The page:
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I'm looking for a way to add an Active Directory user to a Mac and let them administrate the machine, without making more than just that user an administrator.

Right now, I'm using Directory Utility to add an AD group, we'll call it Domain Devs, to the Allow Administration By: list. This would allow Bob, Nancy, Paul, and Bill to administer the computer. But this machine is supposed to go to Bob, so I only want him to administrate it. I then have to go to the login options and tell it to only allow Bob to log into the computer.

So while Bob, Nancy, Paul and Bill can administer it, only Bob can log in.

There is a concern that other users will be able to log into or gain access to the machine through another method of login or security breach and have administration rights to the system.

We're looking for a way to do something similar to what happens in Windows when you take a user in AD and add that specific user to the local Administrators group, so Bob could be added to that specific computer and have admin rights and any other domain user can log in and have just limited user rights.

Is there a way to do this, add a specific AD user to the Mac as an administrator without using a group in AD with just that user in it?

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Did you ever figure out how to do this? I'm in the same situation with several users needing this after migrating to an AD domain. –  user49099 Jun 17 '13 at 16:51
    
Not really without the kludgey workaround. Basically we have all domain users able to administrate the machine, then only allow particular users to log into it. Not the best management scheme by a long shot. –  Bart Silverstrim Jun 17 '13 at 19:23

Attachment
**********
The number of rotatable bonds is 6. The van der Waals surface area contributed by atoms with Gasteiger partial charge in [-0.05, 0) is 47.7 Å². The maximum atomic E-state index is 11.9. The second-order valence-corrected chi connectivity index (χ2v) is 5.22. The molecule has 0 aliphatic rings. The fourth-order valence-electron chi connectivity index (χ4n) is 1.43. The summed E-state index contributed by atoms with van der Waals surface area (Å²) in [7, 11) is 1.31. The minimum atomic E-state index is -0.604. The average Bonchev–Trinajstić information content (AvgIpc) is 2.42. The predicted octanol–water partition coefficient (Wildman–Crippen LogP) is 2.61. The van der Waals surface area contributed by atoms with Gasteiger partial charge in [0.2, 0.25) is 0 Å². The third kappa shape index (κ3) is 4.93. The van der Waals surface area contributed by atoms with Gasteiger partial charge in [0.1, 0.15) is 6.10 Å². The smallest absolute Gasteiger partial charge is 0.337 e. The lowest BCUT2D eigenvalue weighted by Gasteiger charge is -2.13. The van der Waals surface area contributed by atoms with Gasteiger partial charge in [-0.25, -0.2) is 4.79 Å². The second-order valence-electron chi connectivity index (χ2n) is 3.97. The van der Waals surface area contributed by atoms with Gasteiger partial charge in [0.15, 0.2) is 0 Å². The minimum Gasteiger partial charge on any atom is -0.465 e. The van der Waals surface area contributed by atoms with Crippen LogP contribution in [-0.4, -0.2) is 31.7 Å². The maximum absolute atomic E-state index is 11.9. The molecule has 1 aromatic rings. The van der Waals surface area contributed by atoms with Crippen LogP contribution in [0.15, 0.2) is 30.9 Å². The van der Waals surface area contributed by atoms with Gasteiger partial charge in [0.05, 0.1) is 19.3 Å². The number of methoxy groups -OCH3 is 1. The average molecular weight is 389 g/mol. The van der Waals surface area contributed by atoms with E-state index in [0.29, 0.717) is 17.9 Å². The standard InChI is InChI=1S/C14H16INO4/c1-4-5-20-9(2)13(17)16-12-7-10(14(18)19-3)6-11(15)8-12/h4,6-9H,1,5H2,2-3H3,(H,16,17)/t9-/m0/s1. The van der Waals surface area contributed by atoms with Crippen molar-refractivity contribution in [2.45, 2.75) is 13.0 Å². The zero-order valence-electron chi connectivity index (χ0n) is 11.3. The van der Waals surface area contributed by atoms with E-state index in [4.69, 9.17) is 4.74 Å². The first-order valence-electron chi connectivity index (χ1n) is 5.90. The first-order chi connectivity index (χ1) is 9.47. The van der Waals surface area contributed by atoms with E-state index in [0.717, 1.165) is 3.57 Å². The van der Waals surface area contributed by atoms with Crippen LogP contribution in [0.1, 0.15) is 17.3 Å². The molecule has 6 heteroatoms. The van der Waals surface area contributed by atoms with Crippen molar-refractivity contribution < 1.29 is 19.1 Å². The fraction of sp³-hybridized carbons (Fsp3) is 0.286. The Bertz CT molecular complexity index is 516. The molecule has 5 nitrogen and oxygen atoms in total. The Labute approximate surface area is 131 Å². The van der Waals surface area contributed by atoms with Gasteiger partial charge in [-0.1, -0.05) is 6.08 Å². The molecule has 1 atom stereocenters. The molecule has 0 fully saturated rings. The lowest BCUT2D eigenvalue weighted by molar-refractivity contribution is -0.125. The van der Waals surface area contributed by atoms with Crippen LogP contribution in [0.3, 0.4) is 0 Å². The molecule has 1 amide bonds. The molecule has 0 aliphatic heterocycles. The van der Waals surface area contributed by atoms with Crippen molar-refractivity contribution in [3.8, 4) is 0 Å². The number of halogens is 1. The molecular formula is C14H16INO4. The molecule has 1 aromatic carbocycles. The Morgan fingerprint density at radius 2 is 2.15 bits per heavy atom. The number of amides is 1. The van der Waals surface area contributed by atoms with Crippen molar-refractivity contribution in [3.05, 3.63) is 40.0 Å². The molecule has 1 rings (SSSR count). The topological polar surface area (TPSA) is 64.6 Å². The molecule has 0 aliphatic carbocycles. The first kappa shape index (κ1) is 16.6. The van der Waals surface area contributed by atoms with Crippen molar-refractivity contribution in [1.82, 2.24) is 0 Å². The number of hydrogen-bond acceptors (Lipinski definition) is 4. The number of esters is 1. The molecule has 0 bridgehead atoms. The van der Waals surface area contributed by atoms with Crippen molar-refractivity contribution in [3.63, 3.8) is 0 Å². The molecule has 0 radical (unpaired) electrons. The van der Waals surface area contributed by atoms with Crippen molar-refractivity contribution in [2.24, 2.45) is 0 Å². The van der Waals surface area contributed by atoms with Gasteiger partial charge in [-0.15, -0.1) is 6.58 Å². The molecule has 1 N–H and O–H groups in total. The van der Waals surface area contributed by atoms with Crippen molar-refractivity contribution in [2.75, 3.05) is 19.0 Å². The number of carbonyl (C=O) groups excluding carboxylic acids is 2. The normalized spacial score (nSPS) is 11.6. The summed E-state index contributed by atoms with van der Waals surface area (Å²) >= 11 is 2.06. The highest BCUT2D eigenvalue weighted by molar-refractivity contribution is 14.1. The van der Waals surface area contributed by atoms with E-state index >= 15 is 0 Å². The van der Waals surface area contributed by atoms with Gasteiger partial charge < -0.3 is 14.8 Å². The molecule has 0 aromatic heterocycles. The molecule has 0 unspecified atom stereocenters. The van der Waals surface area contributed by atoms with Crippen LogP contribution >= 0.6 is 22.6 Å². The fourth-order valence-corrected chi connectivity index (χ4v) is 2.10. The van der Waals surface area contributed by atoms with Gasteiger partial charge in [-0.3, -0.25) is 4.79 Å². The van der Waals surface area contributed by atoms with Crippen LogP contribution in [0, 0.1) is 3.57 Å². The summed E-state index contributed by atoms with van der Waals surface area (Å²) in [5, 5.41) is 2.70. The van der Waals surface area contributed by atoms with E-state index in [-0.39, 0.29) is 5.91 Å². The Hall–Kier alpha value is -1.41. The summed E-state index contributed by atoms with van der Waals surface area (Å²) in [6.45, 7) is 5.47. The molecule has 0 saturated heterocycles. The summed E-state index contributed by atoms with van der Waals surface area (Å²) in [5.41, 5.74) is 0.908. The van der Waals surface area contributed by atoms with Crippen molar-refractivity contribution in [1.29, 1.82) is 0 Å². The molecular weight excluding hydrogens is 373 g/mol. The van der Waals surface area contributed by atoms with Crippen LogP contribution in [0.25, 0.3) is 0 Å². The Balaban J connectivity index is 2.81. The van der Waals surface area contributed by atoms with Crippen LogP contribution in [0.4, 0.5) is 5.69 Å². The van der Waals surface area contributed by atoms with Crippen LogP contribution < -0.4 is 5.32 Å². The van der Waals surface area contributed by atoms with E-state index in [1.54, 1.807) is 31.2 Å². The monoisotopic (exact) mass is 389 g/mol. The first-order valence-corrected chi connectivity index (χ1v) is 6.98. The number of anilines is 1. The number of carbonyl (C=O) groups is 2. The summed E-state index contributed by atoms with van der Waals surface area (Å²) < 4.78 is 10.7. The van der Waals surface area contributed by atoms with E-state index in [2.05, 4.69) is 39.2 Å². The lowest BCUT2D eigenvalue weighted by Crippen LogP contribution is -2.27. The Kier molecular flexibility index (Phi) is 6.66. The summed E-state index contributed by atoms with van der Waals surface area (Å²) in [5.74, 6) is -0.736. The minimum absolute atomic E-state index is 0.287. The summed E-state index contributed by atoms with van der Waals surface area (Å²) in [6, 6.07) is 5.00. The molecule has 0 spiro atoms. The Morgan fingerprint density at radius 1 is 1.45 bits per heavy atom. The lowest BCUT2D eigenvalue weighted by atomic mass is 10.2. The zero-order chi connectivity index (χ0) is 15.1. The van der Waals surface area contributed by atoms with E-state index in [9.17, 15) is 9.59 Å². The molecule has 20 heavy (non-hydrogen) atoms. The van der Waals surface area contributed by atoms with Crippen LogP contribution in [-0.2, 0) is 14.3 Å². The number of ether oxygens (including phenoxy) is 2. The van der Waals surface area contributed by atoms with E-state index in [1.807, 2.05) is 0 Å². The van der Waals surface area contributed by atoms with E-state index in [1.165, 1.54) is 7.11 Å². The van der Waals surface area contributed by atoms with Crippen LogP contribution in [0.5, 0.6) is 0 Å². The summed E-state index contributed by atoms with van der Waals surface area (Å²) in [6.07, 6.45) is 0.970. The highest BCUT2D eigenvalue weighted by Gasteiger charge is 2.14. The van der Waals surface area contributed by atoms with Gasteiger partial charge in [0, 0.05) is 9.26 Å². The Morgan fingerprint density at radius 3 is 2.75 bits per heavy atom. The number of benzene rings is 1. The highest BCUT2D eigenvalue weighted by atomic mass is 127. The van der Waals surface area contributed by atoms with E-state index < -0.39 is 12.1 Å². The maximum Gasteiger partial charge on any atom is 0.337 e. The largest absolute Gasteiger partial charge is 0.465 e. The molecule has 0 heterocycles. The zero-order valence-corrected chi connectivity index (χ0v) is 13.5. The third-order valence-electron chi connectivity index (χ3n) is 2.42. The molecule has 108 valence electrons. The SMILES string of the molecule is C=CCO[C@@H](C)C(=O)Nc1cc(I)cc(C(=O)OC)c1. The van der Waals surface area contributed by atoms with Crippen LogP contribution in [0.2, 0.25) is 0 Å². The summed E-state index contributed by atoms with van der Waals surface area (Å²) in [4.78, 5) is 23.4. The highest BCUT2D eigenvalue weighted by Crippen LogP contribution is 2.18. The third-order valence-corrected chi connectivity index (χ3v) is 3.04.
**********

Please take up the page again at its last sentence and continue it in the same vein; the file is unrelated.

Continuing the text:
2 Answers 2

Does this command not work for you?

dseditgroup -o edit -n /Local/Default -u localadmin -p -a networkuser -t user admin

details: Mac OS X: Allowing administration by network accounts

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Here is a simplified version of a bash script that I used to connect all the computers in my workplace to the Windows AD.

#!/usr/bin/env bash
### Obtain AD credentials
function setupAD {
        echo "Enter computer name:"
        read macName
        clear
        echo "Enter domain:"
        read domainURL
        clear
        echo "Enter Active Directory username (e.g. userid@domain.com):"
        read adAccount
        clear
        echo "Enter Active Directory password:"
        read adPassword
        clear
        echo "Enter Mac local admin username:"
        read localAdmin
        clear
        echo "Enter Mac local admin password:"
        read localPassword
        clear
}

### Convert $macName to spaceless string
function macNameString {
        netBMacName=$(echo "$macName"  | sed 's/ /-/g')
}

### Configure Computer name for networking
function configNetBIOS {
        echo "$localPassword" | sudo -S scutil --set ComputerName "$macName"
        echo "$localPassword" | sudo -S scutil --set HostName "$macName"
        echo "$localPassword" | sudo -S scutil --set LocalHostName "$netBMacName"
        echo "$localPassword" | sudo -S defaults write /Library/Preferences/SystemConfiguration/com.apple.smb.server NetBIOSName -string "$netBMacName"
}

### Setup the AD connection between Mac and AD
function configureAD {
        echo "$localPassword" | sudo -S dsconfigad –f –a "$macName" –domain "$domainURL" –u "$adAccount" –p "$adPassword" –lu "$localAdmin" –lp "$localPassword"
}

### Convert $macName to spaceless string
function macNameString {
        comp=$(echo "$macName"  | sed 's/ /-/g')
}

### Run the setup
function runSetup {
        setupAD
        macNameString
        configNetBIOS
        configureAD
}

runSetup
exit 0
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Just save it as something with .sh on the end, and chmod a+x that file to make it executable from Terminal. –  Danijel J Mar 8 at 8:54

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